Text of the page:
I spotted on Slashdot this morning that the FreeBSD Project has finally implemented a detailed Code of Conduct. I’ve spoken rather a lot in the last year or two about Codes of Conduct, so it’s of interest to me. Their prior code from 2015 had a number of weaknesses, largely in that it used vague terms like “be civil,” a question-begging instruction that leaves room for a lot of problematic behavior.
This comes a bit more than two years after Randi Harper (formerly FreeBSDGirl) publicly left (archived link) the project over a bunch of drama that included her being SWATted, of all things. The reactions she got for posting about her departure were kind of predictable. Let’s unpack some of the new Code, which Slashdotters and Redditors are, of course, reacting badly to.
For one thing, it’s got a lot of detail in it–lots of examples of bad behavior, which the prior version simply did not have. I’m pleased to note that deadnaming and outing are *specifically* included in this list. What’s not here, that should be: doxxing and SWATing, which could nominally be covered under “Threats of violence” or “Deliberate intimidation,” and ad hominem attacks and name-calling, which is potentially covered by “Sustained disruption of discussion.”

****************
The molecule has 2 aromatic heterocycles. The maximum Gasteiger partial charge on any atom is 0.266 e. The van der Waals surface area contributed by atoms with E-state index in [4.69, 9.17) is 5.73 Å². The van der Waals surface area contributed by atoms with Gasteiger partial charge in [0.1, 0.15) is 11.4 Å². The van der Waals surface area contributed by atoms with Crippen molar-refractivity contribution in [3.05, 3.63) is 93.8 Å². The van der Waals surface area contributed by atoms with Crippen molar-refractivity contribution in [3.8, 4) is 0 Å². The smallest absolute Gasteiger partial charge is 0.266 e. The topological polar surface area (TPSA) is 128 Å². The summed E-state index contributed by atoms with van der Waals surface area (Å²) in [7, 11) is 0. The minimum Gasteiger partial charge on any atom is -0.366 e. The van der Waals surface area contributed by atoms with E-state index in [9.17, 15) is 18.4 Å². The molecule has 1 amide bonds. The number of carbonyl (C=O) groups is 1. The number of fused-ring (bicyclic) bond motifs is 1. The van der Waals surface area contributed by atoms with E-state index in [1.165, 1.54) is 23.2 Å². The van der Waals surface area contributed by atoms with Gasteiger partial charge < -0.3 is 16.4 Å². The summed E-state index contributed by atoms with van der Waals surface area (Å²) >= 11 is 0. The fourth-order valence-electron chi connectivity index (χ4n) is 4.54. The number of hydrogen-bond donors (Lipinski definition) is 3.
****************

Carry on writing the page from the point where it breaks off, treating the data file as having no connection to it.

I’m impressed with the reporting instructions–there’s a contact address, there are detailed instructions as to what must be in your report, and there is advice that you should hear back within a set amount of time (48 hours). I’m also impressed with the detailed list of possible outcomes. The Code of Conduct team has a broad selection of options they can take to deal with any problems, and that’s good. Some Codes only allow for expulsion or nothing, and some teams may be loath to do that except in the most extreme circumstances.
This is a decent Code, in my mind. Time will tell how the project does under this new policy. I’d like to see something very similar in the communities I participate in, myself (are you listening, Perl?).